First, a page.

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BLS Spotlight on Older Workers


(October 16, 2008)  To help our readership keep up with the effects of aging on the workforce, we are presenting the latest finding from the Bureau of Labor and Statistics (BLS).

Older Workers
Are there more older people in the workplace?
Between 1977 and 2007, employment of workers 65 and over increased 101 percent, compared to a much smaller increase of 59 percent for total employment (16 and over). The number of employed men 65 and over rose 75 percent, but employment of women 65 and older increased by nearly twice as much, climbing 147 percent. While the number of employed people age 75 and over is relatively small (0.8 percent of the employed in 2007), this group had the most dramatic gain, increasing 172 percent between 1977 and 2007.

BLS Chart
Source: Current Population Survey (CPS)


Does this increase just reflect the aging of the baby-boom population?
No, because in 2007 the baby-boom generation those individuals born between 1946 and 1964 had not yet reached the age of 65.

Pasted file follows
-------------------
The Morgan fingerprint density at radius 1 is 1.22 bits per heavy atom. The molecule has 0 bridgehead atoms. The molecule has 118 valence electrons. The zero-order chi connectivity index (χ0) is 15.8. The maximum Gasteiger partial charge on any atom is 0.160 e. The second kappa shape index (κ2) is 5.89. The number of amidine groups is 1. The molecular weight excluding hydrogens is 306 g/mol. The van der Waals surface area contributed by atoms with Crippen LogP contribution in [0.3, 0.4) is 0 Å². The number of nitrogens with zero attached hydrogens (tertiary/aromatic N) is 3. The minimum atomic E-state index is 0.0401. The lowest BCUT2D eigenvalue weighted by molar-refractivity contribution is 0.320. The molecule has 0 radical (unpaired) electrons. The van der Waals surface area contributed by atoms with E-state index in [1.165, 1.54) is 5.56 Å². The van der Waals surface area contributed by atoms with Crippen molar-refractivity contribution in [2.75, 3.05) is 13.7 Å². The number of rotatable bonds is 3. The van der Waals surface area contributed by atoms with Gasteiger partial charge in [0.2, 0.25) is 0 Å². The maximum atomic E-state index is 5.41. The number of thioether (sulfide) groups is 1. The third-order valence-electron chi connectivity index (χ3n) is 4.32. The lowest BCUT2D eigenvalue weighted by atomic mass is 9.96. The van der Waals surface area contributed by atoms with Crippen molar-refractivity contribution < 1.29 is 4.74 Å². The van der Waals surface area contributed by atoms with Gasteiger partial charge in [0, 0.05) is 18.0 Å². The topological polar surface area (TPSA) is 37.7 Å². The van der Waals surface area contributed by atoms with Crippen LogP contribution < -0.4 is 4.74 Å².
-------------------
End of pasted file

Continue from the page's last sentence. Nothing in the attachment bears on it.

Between 1977 and 2007, the age 65 and older civilian noninstitutional population which excludes people in nursing homes increased by about 60 percent, somewhat faster than the civilian noninstitutional population age 16 and over (46 percent). Yet employment of people 65 and over doubled while employment for everyone 16 and over increased by less than 60 percent. How can employment increase more than the population? A larger share of people 65 and older is staying in or returning to the labor force (which consists of those working or looking for work). The labor force participation rate for older workers has been rising since the late 1990s. This is especially notable because the 65-and-over labor force participation rate had been at historic lows during the 1980s and early 1990s.

BLS Chart
Source: Current Population Survey (CPS)

The complete BLS report on Aging also answers the following questions:
Are older workers choosing part-time or full-time employment?
What portion of employed older women are married?
Source: Current Population Survey (CPS) | Chart Data
How do older workers stack up against younger workers in terms of education?
How do wages of older workers measure up against wages for all workers?
How does inflation affect older workers?
How have retirement benefits changed?
Is this graying of the workforce expected to continue?

With the baby-boom generation about to start joining the ranks of those age 65 and over, the graying of the American workforce is only just beginning.

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Send comments to: Colleen Gildea
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